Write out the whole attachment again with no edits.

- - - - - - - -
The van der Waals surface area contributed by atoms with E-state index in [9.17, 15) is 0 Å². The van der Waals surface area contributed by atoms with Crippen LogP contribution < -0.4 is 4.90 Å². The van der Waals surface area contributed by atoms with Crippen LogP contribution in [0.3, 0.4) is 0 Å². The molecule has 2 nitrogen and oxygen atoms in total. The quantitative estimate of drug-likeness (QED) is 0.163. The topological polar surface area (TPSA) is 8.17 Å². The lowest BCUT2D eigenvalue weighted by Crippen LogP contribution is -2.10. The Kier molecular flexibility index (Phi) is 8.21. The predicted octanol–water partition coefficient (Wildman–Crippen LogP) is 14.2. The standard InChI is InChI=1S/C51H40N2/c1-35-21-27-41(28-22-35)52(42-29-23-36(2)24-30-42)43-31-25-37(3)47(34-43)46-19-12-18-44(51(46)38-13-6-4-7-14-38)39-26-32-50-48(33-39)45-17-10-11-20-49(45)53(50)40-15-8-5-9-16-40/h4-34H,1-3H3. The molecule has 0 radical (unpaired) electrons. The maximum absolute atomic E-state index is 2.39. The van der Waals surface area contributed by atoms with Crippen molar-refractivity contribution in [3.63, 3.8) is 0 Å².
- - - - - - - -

The van der Waals surface area contributed by atoms with E-state index in [9.17, 15) is 0 Å². The van der Waals surface area contributed by atoms with Crippen LogP contribution < -0.4 is 4.90 Å². The van der Waals surface area contributed by atoms with Crippen LogP contribution in [0.3, 0.4) is 0 Å². The molecule has 2 nitrogen and oxygen atoms in total. The quantitative estimate of drug-likeness (QED) is 0.163. The topological polar surface area (TPSA) is 8.17 Å². The lowest BCUT2D eigenvalue weighted by Crippen LogP contribution is -2.10. The Kier molecular flexibility index (Phi) is 8.21. The predicted octanol–water partition coefficient (Wildman–Crippen LogP) is 14.2. The standard InChI is InChI=1S/C51H40N2/c1-35-21-27-41(28-22-35)52(42-29-23-36(2)24-30-42)43-31-25-37(3)47(34-43)46-19-12-18-44(51(46)38-13-6-4-7-14-38)39-26-32-50-48(33-39)45-17-10-11-20-49(45)53(50)40-15-8-5-9-16-40/h4-34H,1-3H3. The molecule has 0 radical (unpaired) electrons. The maximum absolute atomic E-state index is 2.39. The van der Waals surface area contributed by atoms with Crippen molar-refractivity contribution in [3.63, 3.8) is 0 Å².